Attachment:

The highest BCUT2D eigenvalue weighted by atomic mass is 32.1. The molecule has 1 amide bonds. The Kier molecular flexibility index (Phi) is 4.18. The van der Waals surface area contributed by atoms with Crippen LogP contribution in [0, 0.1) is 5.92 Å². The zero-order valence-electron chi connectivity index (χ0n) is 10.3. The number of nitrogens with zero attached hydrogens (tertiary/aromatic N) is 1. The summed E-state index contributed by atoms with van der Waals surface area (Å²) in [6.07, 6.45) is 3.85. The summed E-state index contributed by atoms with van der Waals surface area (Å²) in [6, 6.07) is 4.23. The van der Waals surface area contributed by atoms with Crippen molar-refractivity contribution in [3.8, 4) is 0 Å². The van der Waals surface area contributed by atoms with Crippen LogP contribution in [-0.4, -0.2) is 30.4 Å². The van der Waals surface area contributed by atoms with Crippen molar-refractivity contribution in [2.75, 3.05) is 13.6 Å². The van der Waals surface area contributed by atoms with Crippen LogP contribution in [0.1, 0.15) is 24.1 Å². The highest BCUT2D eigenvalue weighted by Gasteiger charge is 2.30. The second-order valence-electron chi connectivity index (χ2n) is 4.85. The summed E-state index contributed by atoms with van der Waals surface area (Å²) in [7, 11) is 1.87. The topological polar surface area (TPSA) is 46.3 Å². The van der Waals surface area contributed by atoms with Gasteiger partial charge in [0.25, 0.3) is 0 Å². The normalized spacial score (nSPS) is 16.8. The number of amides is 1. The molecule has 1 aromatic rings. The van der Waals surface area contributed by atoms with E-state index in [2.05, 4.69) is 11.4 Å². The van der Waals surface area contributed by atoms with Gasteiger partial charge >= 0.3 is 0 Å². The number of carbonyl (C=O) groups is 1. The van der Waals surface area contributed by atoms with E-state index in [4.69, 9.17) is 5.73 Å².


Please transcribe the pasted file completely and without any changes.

The highest BCUT2D eigenvalue weighted by atomic mass is 32.1. The molecule has 1 amide bonds. The Kier molecular flexibility index (Phi) is 4.18. The van der Waals surface area contributed by atoms with Crippen LogP contribution in [0, 0.1) is 5.92 Å². The zero-order valence-electron chi connectivity index (χ0n) is 10.3. The number of nitrogens with zero attached hydrogens (tertiary/aromatic N) is 1. The summed E-state index contributed by atoms with van der Waals surface area (Å²) in [6.07, 6.45) is 3.85. The summed E-state index contributed by atoms with van der Waals surface area (Å²) in [6, 6.07) is 4.23. The van der Waals surface area contributed by atoms with Crippen molar-refractivity contribution in [3.8, 4) is 0 Å². The van der Waals surface area contributed by atoms with Crippen LogP contribution in [-0.4, -0.2) is 30.4 Å². The van der Waals surface area contributed by atoms with Crippen molar-refractivity contribution in [2.75, 3.05) is 13.6 Å². The van der Waals surface area contributed by atoms with Crippen LogP contribution in [0.1, 0.15) is 24.1 Å². The highest BCUT2D eigenvalue weighted by Gasteiger charge is 2.30. The second-order valence-electron chi connectivity index (χ2n) is 4.85. The summed E-state index contributed by atoms with van der Waals surface area (Å²) in [7, 11) is 1.87. The topological polar surface area (TPSA) is 46.3 Å². The van der Waals surface area contributed by atoms with Gasteiger partial charge in [0.25, 0.3) is 0 Å². The normalized spacial score (nSPS) is 16.8. The number of amides is 1. The molecule has 1 aromatic rings. The van der Waals surface area contributed by atoms with E-state index in [2.05, 4.69) is 11.4 Å². The van der Waals surface area contributed by atoms with Gasteiger partial charge >= 0.3 is 0 Å². The number of carbonyl (C=O) groups is 1. The van der Waals surface area contributed by atoms with E-state index in [4.69, 9.17) is 5.73 Å².